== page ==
Postextubation Stridor: What’s All That Beyond the Noise?
PES is associated with increased morbidity including prolonged hospital stay and risks of reintubation, airway trauma and nosocomial infection (2). Therapies to treat PES are often associated with their own risks and expense. Various treatment options for PES include vasonstrictor nebulizations, mixture of helium and oxygen, and corticosteroids. Because of their efficacy in treating viral laryngotracheobronchitis (3, 4), corticosteroids have often been used in either treatment or prevention of PES in adults, children, and neonates. A recent Cochrane review showed benefit of corticosteroids in neonates at high risk for PES but not in children outside the neonatal period (5). In adults with high risk for PES, there is benefit in using multiple dose steroids 12–24 hours prior to extubation (5). A single-center randomized controlled trial (RCT) showed that parenteral administration of multiple doses of steroids is effective in prevention of PES in children (6).
Even a short duration of systemic steroid use for prevention or treatment of PES is often associated with side effects like hypertension, hyperglycemia, and gastrointestinal bleeding (6, 7). To minimize these adverse effects, interest in the use of inhaled steroids has been generated. Short-term inhaled steroids have been shown to be effective in the treatment of viral laryngotracheobronchitis without the side effects of the systemic therapy (8, 9). Inhaled steroids make pharmacologic sense since the droplet size for airway deposition is between 2 and 5 μm and most nebulizers generate a particle size of 1–5 μm (10) ensuring adequate topical delivery to the airways provided there is no supraglottic obstruction. Whether inhaled steroids are as efficacious as systemic steroids in treating PES is yet to be proven.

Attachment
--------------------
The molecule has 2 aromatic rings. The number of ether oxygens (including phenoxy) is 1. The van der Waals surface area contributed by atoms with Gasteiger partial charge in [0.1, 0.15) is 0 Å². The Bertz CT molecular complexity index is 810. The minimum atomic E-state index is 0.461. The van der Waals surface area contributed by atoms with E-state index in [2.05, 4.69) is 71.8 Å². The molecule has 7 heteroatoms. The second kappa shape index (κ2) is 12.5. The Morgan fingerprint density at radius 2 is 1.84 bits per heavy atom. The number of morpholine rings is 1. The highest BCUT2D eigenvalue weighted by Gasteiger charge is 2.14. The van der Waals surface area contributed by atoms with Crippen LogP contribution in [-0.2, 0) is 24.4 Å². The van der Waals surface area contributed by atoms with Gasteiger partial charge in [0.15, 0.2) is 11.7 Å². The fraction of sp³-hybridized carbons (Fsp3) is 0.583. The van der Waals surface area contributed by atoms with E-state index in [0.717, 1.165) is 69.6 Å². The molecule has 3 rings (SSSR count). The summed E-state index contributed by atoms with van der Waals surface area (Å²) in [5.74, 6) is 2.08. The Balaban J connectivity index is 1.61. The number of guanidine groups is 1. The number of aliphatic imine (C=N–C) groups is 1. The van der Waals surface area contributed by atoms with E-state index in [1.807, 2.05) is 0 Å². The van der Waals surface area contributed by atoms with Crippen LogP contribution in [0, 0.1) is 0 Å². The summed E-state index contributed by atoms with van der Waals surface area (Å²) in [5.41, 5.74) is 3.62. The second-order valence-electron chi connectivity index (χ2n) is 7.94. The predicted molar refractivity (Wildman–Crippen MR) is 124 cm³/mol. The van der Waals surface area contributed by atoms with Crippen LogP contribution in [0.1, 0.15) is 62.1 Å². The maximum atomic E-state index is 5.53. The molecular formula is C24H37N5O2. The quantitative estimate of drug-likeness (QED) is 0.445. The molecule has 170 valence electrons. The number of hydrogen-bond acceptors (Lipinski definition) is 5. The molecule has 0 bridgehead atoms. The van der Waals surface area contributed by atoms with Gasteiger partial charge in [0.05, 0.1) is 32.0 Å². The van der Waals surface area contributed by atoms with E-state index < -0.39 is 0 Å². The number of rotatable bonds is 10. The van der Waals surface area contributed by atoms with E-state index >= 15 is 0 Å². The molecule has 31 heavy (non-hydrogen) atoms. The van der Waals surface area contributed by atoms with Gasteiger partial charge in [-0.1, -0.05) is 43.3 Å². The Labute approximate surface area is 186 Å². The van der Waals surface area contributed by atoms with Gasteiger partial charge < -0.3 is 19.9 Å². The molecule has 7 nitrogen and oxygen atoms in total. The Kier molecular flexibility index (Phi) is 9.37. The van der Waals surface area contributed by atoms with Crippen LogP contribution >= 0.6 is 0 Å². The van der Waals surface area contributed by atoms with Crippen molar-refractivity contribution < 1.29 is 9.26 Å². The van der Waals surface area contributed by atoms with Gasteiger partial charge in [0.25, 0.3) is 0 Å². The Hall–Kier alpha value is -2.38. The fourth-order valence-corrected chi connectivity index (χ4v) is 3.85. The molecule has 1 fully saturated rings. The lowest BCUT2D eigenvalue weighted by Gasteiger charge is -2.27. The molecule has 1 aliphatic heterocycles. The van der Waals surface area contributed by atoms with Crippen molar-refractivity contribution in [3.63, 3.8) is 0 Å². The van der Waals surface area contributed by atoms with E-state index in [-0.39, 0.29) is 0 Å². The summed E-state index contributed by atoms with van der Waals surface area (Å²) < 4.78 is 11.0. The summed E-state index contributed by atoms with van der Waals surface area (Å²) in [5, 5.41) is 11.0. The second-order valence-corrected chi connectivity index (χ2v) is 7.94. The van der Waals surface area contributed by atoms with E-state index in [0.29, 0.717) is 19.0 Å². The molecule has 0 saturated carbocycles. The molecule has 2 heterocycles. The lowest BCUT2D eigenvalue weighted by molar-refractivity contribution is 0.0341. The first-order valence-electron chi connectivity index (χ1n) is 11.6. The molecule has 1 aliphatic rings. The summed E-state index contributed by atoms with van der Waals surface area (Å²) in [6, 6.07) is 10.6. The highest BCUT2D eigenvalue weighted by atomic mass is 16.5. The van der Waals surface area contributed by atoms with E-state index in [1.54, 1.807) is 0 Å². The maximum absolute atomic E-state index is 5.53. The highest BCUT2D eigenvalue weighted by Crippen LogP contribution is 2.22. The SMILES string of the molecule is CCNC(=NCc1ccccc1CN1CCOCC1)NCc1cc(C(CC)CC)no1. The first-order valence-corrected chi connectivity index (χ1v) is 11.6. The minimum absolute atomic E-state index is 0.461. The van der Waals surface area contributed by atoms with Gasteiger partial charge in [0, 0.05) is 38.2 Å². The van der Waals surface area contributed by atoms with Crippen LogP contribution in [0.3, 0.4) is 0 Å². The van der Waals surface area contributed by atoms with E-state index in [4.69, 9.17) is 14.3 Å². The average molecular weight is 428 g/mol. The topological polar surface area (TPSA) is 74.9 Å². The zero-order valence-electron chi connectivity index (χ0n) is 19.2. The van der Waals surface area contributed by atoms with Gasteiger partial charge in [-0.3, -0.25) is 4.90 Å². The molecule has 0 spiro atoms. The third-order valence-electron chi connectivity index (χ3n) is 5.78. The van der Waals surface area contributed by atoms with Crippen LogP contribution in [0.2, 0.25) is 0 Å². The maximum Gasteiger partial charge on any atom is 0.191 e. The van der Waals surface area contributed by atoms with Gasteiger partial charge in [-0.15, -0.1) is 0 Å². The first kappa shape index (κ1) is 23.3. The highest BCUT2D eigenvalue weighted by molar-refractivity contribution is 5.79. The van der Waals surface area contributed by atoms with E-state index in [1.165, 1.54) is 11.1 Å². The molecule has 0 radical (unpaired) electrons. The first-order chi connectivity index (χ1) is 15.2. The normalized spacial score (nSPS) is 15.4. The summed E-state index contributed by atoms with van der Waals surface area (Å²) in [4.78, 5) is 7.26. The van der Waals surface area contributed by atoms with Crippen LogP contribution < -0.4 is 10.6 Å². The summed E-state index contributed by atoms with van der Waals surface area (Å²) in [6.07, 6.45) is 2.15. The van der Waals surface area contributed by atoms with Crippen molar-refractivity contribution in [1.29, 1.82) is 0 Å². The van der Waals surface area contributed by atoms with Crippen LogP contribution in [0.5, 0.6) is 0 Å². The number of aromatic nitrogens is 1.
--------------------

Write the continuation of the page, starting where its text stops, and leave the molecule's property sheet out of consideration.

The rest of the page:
Although clinically similar in symptomatology, the pathophysiology of PES may be different from viral laryngotracheobronchitis. Unlike stridor from croup which is infection-associated edema and inflammation of the subglottic larynx and trachea, PES is a manifestation of trauma-associated laryngeal edema with vocal cord ulceration and mucosal disruption (11). PES may have coexisting supraglottic, glottic, and subglottic components of trauma-associated inflammation.
In this issue of Pediatric Critical Care Medicine, Prasertan et al (12) report the results of their well-designed, double-blind RCT with the primary objective of evaluating the efficacy of a single dose nebulized fluticasone propionate compared with placebo immediately after extubation in prevention of PES. Occurrence of PES within 6 hours after extubation was the primary outcome. The authors found no benefit of nebulized fluticasone over placebo. Although not the primary endpoint of the study, the time to start noninvasive positive pressure ventilation, in those that needed it, was longer in the fluticasone group especially in patients who were emergently intubated. This is suggestive of corticosteroids having had an ameliorating effect on progression of postextubation obstruction in this group of patients. Also, the modified Westley scores at 30 and 60 minutes in the control group were significantly higher than in the treatment group, respectively, even though the occurrence of PES at 6 hours was similar.